you ever seen an apple tree with bright-red
Jonathan apples on one limb, Golden Delicious
apples on another, and dark-red Winesaps on a
third and wondered how that could be? The answer
is actually quite simple -- grafting.
Grafting means joining parts of
two or more plants together so that they grow to
be one plant. Grafting sometimes occurs naturally
when two plants come in contact, but it is a
common practice in orchards and other growing
operations. A grower joins a cutting from one
plant to a root, or to a stem bearing roots, of
another plant. The part implanted is called the cion.
The plant receiving the cion is the stock.
The cion retains the characteristics of the plant
from which it is taken. The stock supplies food
and water for the growing plant.
Apple trees are not the only
plants that can be grafted. All fruit trees can
be grafted, as can grapevines, rosebushes, lilac
bushes, and most other plants with woody stems.
Many soft-wooded plants can also be grafted,
including the tomato and potato. Dahlias,
peonies, cacti, and various other soft-wooden
flowers may be grafted each within its kind. Only
closely related plants can be grafted, however.
Reasons for Grafting
Fruit trees grown from seeds
are not likely to bear fruit just like the fruit
that the seeds came from. This is because the
seed is likely to have two different trees as
parents and will therefore not grow into a tree
exactly like either parent. The only guaranteed
way of getting a new Golden Delicious apple tree
is to graft a twig from a Golden Delicious tree
on to the stem and roots of some other kind of
tree -- usually either another apple tree or a
quince tree. It is by grafting several different
varieties of apple trees onto a single stock that
an orchard is able to produce an apple tree that
bears several different varieties of apples.
Grafted trees grow faster and
bear fruit sooner than trees raised from seed,
because the stem and roots already have a good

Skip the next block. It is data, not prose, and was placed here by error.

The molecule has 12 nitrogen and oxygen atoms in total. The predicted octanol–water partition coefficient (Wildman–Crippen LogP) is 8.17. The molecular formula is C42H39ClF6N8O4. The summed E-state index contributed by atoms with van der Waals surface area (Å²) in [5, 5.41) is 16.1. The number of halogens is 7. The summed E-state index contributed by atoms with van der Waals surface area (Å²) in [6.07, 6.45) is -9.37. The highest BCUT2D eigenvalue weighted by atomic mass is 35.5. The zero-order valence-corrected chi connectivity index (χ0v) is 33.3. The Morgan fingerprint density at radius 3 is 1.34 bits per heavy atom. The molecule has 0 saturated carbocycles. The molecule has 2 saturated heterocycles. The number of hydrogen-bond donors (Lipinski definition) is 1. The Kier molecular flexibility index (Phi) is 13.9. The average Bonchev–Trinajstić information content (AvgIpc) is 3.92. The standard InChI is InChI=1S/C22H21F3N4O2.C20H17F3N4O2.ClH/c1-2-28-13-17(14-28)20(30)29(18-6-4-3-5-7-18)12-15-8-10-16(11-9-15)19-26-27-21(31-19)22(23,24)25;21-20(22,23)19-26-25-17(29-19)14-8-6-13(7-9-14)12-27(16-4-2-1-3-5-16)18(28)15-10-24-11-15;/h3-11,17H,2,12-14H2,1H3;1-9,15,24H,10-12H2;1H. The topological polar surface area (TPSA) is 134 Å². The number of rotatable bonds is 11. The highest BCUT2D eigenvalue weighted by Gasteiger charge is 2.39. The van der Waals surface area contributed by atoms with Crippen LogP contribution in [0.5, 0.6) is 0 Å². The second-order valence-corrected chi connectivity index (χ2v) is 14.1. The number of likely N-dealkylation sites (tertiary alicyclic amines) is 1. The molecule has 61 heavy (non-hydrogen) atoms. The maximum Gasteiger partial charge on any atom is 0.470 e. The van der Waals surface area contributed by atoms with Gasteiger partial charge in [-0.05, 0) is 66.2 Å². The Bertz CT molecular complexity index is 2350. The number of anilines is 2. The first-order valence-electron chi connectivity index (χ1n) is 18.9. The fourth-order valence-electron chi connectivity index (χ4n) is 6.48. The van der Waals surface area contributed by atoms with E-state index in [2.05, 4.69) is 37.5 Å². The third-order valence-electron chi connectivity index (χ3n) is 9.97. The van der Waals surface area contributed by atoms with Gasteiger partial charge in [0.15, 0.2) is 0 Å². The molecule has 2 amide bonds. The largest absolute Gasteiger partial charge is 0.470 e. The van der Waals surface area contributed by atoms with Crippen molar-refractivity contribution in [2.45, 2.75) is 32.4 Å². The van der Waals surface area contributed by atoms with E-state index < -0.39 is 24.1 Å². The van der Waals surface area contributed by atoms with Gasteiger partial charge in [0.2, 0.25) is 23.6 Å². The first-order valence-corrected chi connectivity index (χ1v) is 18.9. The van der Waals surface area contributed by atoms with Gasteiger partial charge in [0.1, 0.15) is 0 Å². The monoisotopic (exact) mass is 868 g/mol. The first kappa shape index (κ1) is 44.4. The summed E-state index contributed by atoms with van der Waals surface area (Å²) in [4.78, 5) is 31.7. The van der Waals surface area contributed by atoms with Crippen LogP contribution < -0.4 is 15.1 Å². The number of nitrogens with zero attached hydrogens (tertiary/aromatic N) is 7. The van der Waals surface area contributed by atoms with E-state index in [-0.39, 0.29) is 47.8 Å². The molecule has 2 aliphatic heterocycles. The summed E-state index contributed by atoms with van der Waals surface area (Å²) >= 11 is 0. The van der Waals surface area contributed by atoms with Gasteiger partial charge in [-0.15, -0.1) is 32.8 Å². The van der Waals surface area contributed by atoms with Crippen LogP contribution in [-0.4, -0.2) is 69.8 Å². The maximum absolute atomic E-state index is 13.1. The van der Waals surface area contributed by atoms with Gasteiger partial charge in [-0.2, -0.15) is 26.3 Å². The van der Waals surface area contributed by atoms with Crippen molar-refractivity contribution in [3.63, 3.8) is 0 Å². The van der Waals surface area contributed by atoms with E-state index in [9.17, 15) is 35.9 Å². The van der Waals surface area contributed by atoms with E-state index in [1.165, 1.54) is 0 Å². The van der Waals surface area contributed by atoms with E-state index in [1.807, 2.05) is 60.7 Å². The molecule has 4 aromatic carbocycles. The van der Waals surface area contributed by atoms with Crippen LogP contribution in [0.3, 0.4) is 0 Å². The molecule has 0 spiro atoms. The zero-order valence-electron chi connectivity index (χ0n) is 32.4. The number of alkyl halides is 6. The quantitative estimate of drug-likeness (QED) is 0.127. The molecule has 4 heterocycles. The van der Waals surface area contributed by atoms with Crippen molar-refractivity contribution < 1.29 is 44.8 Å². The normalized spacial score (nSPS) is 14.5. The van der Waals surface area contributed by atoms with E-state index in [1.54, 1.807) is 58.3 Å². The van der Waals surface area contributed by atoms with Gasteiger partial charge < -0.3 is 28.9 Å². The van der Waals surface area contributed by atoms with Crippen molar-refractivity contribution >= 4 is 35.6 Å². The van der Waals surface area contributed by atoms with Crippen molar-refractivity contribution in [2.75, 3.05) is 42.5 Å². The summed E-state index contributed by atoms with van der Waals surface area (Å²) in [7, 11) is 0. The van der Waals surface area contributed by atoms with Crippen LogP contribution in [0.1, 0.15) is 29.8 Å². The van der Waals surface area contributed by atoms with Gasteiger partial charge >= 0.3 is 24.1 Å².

Grafting can also be used to
change the habit of growth. For example, trees
can be dwarfed by grafting cions of vigorous
plants on less vigorous stocks. Sometimes plants
that do not thrive on a soil are grafted on stock
that grows well on that particular soil. The time
of bearing of a fruit tree, both in years and
season, can also be changed by grafting.
Another advantage of grafting is that
twigs of trees that are easily hurt by disease or
insects can be grafted on trees that are hardier
and/or more resistant.
Kinds of Grafting
In Bud Grafting a
single bud is grafted onto the stock. Fruit
trees, roses, and many ornamental plants are
propagated by budding. The cion is usually a
mature bud cut from a twig of the current year's
growth with a bit of bark and a bit of wood. The
bud is inserted in a t-shaped wound in the stock
by pushing it down, using the leafstalk as a
handle. When the bud has begun to grow, the top
of the stock is cut away close to the graft.
Whip Grafting is most
commonly used when the stock is a root. This has
long been the favorite method of propagating
apples and pears. The rootstocks are one or two
years old. They are dug in the fall and stored
until late winter, when grafting begins. Both
stock and cion are cut diagonally with a smooth
cut. A vertical cleft is then made in both root
and cion, so that they can fit closely. The
tongue of the cion is pushed into the cleft of
the stock. The joint is tightly wrapped with
waxed yarn made by soaking a ball of yarn in hot
grafting wax. The grafts are then tied in bundles
and stored, as were the cions, until planting
time in the spring.
Cleft Grafting is used
in grafting old trees. A branch 1 to 2 inches in
diameter is cut off squarely. It is then split
and a cion with a wedge-shaped butt is inserted
into the cleft. The cleft is closed around the
cion and covered with grafting wax.
Inarching is a process
of grafting two plants, each of which is on its
own roots. To graft by inarching, one removes a
small area of bark on each plant and ties the
stock and the cion together. When the union is
complete, the lower part of the scion is cut
Bark Grafting is a way
of repairing large trees. The bark is opened and
the cion is pushed down between the bark and the
wood. The cions are cut thin, held in place by a
waxed bandage, and covered with grafting wax.
In Splice Grafting,
cion and stock are cut across diagonally, laid
together, and kept in place by tying with waxed
Annual Budding is used
in grafting trees with thick bark.
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